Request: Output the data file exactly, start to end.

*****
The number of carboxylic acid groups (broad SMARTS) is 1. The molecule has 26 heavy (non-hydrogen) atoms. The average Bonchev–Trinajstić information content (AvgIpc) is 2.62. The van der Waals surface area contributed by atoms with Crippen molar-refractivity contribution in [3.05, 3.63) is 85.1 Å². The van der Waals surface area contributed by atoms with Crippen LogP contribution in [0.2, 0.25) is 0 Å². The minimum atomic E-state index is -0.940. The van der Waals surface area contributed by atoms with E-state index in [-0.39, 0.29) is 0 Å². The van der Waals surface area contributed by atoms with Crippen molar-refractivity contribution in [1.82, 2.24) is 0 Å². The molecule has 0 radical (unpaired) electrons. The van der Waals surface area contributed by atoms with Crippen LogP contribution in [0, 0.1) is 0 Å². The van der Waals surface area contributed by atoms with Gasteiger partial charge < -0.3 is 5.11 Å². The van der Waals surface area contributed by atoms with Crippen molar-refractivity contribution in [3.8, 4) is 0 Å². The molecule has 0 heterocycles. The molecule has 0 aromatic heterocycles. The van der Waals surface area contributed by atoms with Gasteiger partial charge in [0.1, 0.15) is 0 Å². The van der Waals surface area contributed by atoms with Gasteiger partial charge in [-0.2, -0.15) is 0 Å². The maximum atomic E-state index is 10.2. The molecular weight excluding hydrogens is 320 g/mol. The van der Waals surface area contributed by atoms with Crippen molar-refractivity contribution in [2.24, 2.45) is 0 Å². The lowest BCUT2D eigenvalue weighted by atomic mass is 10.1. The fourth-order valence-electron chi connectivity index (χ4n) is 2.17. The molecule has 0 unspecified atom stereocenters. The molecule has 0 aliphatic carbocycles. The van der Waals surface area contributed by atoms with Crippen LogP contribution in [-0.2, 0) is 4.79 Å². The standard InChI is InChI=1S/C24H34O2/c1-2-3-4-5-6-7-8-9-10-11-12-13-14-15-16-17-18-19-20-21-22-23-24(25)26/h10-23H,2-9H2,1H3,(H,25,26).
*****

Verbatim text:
The number of carboxylic acid groups (broad SMARTS) is 1. The molecule has 26 heavy (non-hydrogen) atoms. The average Bonchev–Trinajstić information content (AvgIpc) is 2.62. The van der Waals surface area contributed by atoms with Crippen molar-refractivity contribution in [3.05, 3.63) is 85.1 Å². The van der Waals surface area contributed by atoms with Crippen LogP contribution in [0.2, 0.25) is 0 Å². The minimum atomic E-state index is -0.940. The van der Waals surface area contributed by atoms with E-state index in [-0.39, 0.29) is 0 Å². The van der Waals surface area contributed by atoms with Crippen molar-refractivity contribution in [1.82, 2.24) is 0 Å². The molecule has 0 radical (unpaired) electrons. The van der Waals surface area contributed by atoms with Crippen LogP contribution in [0, 0.1) is 0 Å². The van der Waals surface area contributed by atoms with Gasteiger partial charge < -0.3 is 5.11 Å². The van der Waals surface area contributed by atoms with Crippen molar-refractivity contribution in [3.8, 4) is 0 Å². The molecule has 0 heterocycles. The molecule has 0 aromatic heterocycles. The van der Waals surface area contributed by atoms with Gasteiger partial charge in [0.1, 0.15) is 0 Å². The van der Waals surface area contributed by atoms with Gasteiger partial charge in [-0.2, -0.15) is 0 Å². The maximum atomic E-state index is 10.2. The molecular weight excluding hydrogens is 320 g/mol. The van der Waals surface area contributed by atoms with Crippen molar-refractivity contribution in [2.24, 2.45) is 0 Å². The lowest BCUT2D eigenvalue weighted by atomic mass is 10.1. The fourth-order valence-electron chi connectivity index (χ4n) is 2.17. The molecule has 0 unspecified atom stereocenters. The molecule has 0 aliphatic carbocycles. The van der Waals surface area contributed by atoms with Crippen LogP contribution in [-0.2, 0) is 4.79 Å². The standard InChI is InChI=1S/C24H34O2/c1-2-3-4-5-6-7-8-9-10-11-12-13-14-15-16-17-18-19-20-21-22-23-24(25)26/h10-23H,2-9H2,1H3,(H,25,26).